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Thursday, September 4, 2008

Where the Local Campaign Money’s Going

posted by on September 4 at 17:43 PM

All isn’t as quiet as you might imagine on the local campaign front; in fact, money is starting to pour into local campaigns for elections as far off as 2009. Here’s a quick summary of who’s getting cash (and who isn’t) and where they’re getting it from.

First, let’s look at who isn’t raising money (yet): City council member Nick Licata, who’s up for reelection next November. Licata is widely rumored to be among at least three council members who will step down next year (Jan Drago and Richard McIver have already confirmed as much). The fact that Licata hasn’t raised any money (he does have $29,000 on hand) doesn’t necessarily mean he’s made up his mind to leave the council (this same time in 2004, one year before last time he was reelected, Licata had even less money, around $21,000, on hand); but it could be an indication that he doesn’t plan to run for mayor against Greg Nickels, despite rumors to the contrary.

On to the 2008 campaigns: The Divest From War Campaign, behind this year’s anti-war (and, arguably, anti-Israel) Initiative 97 (the initiative would bar the city of Seattle from investing in companies involved with the war in Iraq, and also would require the city to divest from companies that do business in occupied parts of Israel) has raised just over $10,500, $1,100 of it from the Palestinian Solidarity Committee. The opposition campaign, No on I-97, has not yet filed its August reports, but at the end of July had raised around $6,000.

Citizens for Pike Place Market, which is backing a proposed $73 million levy for improvements to the downtown market, had raised more than $280,000, with the vast majority of that ($166,970) coming from the Pike Place Market Foundation; other major contributors include Bruce Nordstrom ($25,000), the Safeco Corporation ($10,000), and developer William Justen ($10,000).

Stop the Bag Tax, which opposes the council-adopted 20-cent fee on disposable plastic and paper grocery bags, and Neighbors for Seattle Parks, which is backing a renewal of Seattle’s Pro Parks Levy (which Mayor Greg Nickels opposes), have not yet reported any contributions to speak of.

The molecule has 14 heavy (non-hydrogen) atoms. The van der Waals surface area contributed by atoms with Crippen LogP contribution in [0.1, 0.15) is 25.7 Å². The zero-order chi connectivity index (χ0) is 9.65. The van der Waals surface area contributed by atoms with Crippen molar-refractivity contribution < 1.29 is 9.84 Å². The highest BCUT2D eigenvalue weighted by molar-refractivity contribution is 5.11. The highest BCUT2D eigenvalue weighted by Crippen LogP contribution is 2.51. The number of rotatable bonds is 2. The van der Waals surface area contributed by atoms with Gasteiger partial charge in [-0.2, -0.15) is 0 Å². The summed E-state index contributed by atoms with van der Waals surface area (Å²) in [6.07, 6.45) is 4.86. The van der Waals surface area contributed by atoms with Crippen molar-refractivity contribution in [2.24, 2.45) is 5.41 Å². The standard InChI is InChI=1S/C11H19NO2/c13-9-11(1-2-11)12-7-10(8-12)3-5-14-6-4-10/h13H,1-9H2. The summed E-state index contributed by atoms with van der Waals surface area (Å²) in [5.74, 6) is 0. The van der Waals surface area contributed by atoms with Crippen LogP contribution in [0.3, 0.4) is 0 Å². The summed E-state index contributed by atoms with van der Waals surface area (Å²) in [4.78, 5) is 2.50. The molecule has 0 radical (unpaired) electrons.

Meanwhile, the candidates for state legislature in the 36th district, Reuven Carlyle and John Burbank, have raised $206,000 and $157,000, respectively; the candidates for state legislature from the 46th district, Scott White and Gerry Pollet, have raised $93,000 and $47,000, respectively; and the candidates for state Senate from the 11th district, Margarita Prentice and Juan Martinez, have raised $241,000 and $48,000, respectively.

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I don't get Initiative 97. Why link Iraq and Israel (and, if you read it, Iran). This is about as targeted as some of Tim Eyman's initiatives, unless you're into Jewish Banking Conspiracy theories. Why not add something about Tibet or Georgia while we're at it? And why do we only care about this investing issue, when there are more pressing local ones, such as investing in only companies with sound Washington environmental or labor records?

Posted by Umm, yeah | September 4, 2008 6:21 PM

The Parks and Green Spaces Levy has unveiled its official website which is a great tool for neighbors to come together to support the levy, which will provide $145 million for Seattle parks over the next six years. This social media networking site also has a link to donate online! The Seattle Parks for All website is, expectedly, Check it out.

Posted by Green for Green | September 6, 2008 3:35 PM

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